There is more chance that not that you pass a food vendor most days within a city. Whether you are walking by a train station or a shopping mall there will most likely be one selling coffee, burgers, hotdogs etc.
Usually within games they act as scenery for the background, being placed there for immersion to add to the realistic looking city. But some games take advantage of these and put them into game play and mechanics.
Fallout 4 vendors can be placed within a base building mechanic of the game which, when placed allows traders to go to your town. (Whilst not a food vendor I thought it may be worth covering.
Whilst not technically a food vendor, the lines are slightly blurred with this robot within Fallout 4. The robot is a chef within the game working at a bar but as you can see from the design, They are whisk and instruments inside that within the game move and stir (presumably) sauces and food. For the most part it is interesting design that I thought would be fitting.
Within grand theft auto 4 you can buy hotdogs from these vendors in the game. Mostly there to add to the immersion and the city, they do serve a mechanic of giving you your health back, but it is certainly there just to add to realism rather than a good game mechanic.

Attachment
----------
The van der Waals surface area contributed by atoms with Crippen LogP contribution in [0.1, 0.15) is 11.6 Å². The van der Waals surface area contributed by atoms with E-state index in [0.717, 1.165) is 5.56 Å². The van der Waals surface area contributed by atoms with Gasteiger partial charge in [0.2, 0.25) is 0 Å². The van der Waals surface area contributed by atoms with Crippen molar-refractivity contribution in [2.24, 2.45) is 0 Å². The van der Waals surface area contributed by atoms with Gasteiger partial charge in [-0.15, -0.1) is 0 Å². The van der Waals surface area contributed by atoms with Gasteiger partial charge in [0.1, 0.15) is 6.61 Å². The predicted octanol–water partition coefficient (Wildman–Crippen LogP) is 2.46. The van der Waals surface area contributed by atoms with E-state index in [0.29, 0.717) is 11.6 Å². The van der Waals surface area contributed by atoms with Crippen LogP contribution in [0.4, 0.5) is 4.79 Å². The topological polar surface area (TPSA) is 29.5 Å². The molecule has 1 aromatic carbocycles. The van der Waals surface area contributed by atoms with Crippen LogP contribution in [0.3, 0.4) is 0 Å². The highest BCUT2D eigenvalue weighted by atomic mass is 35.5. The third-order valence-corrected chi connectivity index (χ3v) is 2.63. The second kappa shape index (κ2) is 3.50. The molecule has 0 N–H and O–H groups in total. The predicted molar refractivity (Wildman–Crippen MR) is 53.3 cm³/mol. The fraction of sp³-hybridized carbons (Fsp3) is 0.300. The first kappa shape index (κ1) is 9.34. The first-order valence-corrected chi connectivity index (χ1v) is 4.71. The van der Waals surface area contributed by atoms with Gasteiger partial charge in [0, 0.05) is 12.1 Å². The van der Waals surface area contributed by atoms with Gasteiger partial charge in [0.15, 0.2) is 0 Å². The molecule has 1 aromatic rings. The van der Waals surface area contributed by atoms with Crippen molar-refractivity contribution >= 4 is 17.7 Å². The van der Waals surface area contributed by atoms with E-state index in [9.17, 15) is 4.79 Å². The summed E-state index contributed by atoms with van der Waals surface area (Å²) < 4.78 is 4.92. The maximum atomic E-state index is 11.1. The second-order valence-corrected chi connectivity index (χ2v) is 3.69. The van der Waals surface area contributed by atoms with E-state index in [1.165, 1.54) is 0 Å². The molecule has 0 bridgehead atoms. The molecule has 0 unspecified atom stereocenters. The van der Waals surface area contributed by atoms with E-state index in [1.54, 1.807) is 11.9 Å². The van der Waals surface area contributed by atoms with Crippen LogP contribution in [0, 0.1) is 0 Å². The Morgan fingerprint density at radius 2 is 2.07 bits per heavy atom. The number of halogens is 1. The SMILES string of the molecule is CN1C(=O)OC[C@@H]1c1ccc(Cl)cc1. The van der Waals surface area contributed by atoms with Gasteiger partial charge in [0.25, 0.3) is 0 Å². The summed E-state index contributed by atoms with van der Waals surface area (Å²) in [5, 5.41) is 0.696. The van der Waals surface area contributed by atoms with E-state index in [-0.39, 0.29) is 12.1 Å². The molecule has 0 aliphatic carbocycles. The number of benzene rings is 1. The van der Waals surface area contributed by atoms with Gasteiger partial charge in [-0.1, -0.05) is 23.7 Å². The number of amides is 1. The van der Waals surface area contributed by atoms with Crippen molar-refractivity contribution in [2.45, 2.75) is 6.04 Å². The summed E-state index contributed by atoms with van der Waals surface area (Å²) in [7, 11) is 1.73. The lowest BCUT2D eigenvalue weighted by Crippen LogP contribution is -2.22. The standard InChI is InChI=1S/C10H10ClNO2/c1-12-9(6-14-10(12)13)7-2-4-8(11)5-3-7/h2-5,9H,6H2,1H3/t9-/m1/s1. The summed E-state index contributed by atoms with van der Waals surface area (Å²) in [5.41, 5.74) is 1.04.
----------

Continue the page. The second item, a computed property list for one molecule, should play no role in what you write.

When you think of vendors within games or films, they are most likely not note worthy enough to be mentioned, but such small details add to the experience and within films this can often be the case. The fifth element does this well by using a food vendor at the start of the film. The main protagonist is ordering takeaway from his apartment window as the vehicle/vendor hovers there whilst the characters are talking to each other. In the background you can see hover cars whiz by in the distance and gives the viewer a sense of the world within the movie. By doing this it tells a narrative within the world just by the visual representation.
Here is a clip of the scene.
Image credit –
Fallout placement vendor
Fallout robot –
GTA 4 hot dog vendor =-